"Who Saved Little Round Top? "
Col. Patrick Henry O'Rorke-
Stand Firm, Ye Boys From Maine -
"Our Principal Loss Was in This Place..."
The 140th New York on Little Round Top"
"Through Blood an Fire at Gettysburg"
"Anderson Attacks theWheatfield"
"Colonel George Cobham....Culp's Hill"
Saviors of Little Round
Captain Johnston's Reconnaissance
Greene v. Chamberlain
Little Round Top
Longstreet - Day 2
From Steven Benet's *John Brown's Body*, Book Seven:
August 16, 1888
To: M.S. O'Donnell, Boston
Yours of the 15th has just reached me here, having been forwarded from
The military wisdom and effect of the movement and position taken by Gen'l Sickles with the 3rd Corps at Gettysburg is a matter of controversy.
The facts are these: He advanced his corps, just before the action of the 2nd of July commenced, and before our general line was fairly taken up, to a broken piece of ground some half mile in advance of the left of the line General Meade intended on our left wing to occupy, on the ridge of hills which stretches southerly from Cemetery Hill to Round Top. Both flanks of the 3rd Corps were exposed to the enemy's immediate and heaviest assault, and after the most gallant and obstinate resistance and great losses, the 3rd Corps and all of its supports from the 2nd and 5th Corps, were forced back to the place in the line which Meade first intended Sickles to occupy. It is an open question whether the position taken and resistance offered by Sickles did not delay and break the force of Longstreet's attaack so as to do quite as good a work as if he had followed Meade's intention from the first. General Sickles claims that he did more than that, that his action compelled Meade to fight the battle at Gettysburg, and also that it saved the day on the 2nd of July. General Meade, and his friends after him, have vigorously denied this, and have maintained that General Sickles' course led to the needless sacrifice of his troops, and imperilled the success of the Union Arms. I have not been able as yet to study this question deeply enough to reach a perfectly satisfactory opinion.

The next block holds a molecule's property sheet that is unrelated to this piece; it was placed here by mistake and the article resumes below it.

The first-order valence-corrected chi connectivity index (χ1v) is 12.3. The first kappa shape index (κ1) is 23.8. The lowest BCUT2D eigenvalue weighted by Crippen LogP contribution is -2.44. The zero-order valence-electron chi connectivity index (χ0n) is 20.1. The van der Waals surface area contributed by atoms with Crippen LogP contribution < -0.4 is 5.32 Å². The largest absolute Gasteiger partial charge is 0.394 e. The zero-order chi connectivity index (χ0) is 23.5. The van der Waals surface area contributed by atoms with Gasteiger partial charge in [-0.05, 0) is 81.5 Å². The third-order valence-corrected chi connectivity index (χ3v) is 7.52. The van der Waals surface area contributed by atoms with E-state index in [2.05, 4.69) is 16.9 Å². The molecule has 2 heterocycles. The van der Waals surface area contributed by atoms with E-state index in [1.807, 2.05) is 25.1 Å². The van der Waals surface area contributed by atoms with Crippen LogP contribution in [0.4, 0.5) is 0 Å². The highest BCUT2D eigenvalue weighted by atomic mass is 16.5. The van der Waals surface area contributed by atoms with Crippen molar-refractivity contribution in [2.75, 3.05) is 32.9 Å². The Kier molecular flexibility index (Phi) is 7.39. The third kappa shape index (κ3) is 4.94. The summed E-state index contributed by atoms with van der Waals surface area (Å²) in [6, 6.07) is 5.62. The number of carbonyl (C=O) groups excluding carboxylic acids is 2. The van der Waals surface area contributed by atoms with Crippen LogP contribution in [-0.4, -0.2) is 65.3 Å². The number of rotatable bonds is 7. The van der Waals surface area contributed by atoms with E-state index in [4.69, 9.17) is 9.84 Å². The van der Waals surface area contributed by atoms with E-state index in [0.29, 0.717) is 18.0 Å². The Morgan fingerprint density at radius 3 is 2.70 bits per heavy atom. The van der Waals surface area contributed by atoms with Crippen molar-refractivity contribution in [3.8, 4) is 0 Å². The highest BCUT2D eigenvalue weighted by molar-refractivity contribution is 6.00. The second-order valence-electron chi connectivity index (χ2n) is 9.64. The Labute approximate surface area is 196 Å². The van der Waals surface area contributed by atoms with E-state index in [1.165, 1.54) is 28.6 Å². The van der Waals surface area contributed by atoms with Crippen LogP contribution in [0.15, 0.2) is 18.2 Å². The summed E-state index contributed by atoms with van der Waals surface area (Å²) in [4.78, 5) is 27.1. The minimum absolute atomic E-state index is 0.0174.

On general military principles, and with a tolerably good knowledge
of the ground, I have been inclined to rest in the opinion of General Meade
and his friends. The burden of proof certainly is upon General Sickles.
It is for him to show that the position General Meade intended him to occupy
would be less favorable and less descisive of the result than the ground
he actually took up. I do not think as yet General Sickles has succeeded
in making this evident. No one questions his bravery or the good conduct
of his troops on that day. It is a question of grand tactics, and involves
many elements in its consideration. This is the best answer that I can
give at present to your inquiry.
I am, with much regard,
Yours very truly,
Joshua L. Chamberlain
Sgt. M.O. Young of the 9th Ga Inf, Co H., of George T. 'Tige' Anderson's Brigade
(spelling kept intact purposely :) )
"... here is the turn pointe of the late War Genl Lee lost his Army here and Vicksburg went up at the same time if any man could see any thing after that to fight for he could see further than I can... Genl Lee did not ask any difference as to what sort of a place he found... "
"... Genl Hood was in front of us he got a severe wound in the arme his adjutant was with him he caught Genl Hood and helped him off the field. Genl Hood looked at Genl Anderson' Brigade an said Go it Georgians and stand your ground. this made a little Georgian feel like he was as strong as an elephant and a devil of a site biger. We tried the hills twice repedely but could not stick so we had to fall back and form again all this time men were suffering, killed in piles and heapes... Brigadiers Barksdale and brigadier Sims were both killed going in. Genl Barksdale comand a Missippi Brigade Genl Sims Toombs Geo Brigade. the men fought with courage and done as they could to carry the hills but had to fall back while the fight was going on... "
from Col. Strong Vincent, commanding brigade, Fifth Corps, AoP:
"There could be worse fates than to die fighting here in Pennsylvania, with that flag over our heads."